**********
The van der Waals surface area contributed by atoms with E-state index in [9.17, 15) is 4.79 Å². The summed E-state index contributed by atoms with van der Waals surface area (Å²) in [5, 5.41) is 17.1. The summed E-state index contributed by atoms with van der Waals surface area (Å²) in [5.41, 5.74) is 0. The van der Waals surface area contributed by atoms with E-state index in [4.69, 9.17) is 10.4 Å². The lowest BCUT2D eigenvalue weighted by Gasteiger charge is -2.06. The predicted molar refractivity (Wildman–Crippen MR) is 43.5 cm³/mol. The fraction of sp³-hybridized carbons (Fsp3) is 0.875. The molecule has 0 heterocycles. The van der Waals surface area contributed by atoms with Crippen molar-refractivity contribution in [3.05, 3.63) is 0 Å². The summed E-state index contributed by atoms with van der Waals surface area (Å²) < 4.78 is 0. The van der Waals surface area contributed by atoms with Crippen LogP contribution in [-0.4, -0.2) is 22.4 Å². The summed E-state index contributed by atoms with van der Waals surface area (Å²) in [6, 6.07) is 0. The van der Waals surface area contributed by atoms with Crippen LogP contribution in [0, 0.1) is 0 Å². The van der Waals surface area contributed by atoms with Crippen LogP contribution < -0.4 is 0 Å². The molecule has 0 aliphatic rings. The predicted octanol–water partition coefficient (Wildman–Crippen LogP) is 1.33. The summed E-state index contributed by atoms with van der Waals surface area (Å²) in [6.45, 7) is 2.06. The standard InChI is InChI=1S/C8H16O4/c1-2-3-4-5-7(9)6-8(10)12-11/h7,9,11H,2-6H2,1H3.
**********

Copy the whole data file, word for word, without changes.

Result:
The van der Waals surface area contributed by atoms with E-state index in [9.17, 15) is 4.79 Å². The summed E-state index contributed by atoms with van der Waals surface area (Å²) in [5, 5.41) is 17.1. The summed E-state index contributed by atoms with van der Waals surface area (Å²) in [5.41, 5.74) is 0. The van der Waals surface area contributed by atoms with E-state index in [4.69, 9.17) is 10.4 Å². The lowest BCUT2D eigenvalue weighted by Gasteiger charge is -2.06. The predicted molar refractivity (Wildman–Crippen MR) is 43.5 cm³/mol. The fraction of sp³-hybridized carbons (Fsp3) is 0.875. The molecule has 0 heterocycles. The van der Waals surface area contributed by atoms with Crippen molar-refractivity contribution in [3.05, 3.63) is 0 Å². The summed E-state index contributed by atoms with van der Waals surface area (Å²) < 4.78 is 0. The van der Waals surface area contributed by atoms with Crippen LogP contribution in [-0.4, -0.2) is 22.4 Å². The summed E-state index contributed by atoms with van der Waals surface area (Å²) in [6, 6.07) is 0. The van der Waals surface area contributed by atoms with Crippen LogP contribution in [0, 0.1) is 0 Å². The van der Waals surface area contributed by atoms with Crippen LogP contribution < -0.4 is 0 Å². The molecule has 0 aliphatic rings. The predicted octanol–water partition coefficient (Wildman–Crippen LogP) is 1.33. The summed E-state index contributed by atoms with van der Waals surface area (Å²) in [6.45, 7) is 2.06. The standard InChI is InChI=1S/C8H16O4/c1-2-3-4-5-7(9)6-8(10)12-11/h7,9,11H,2-6H2,1H3.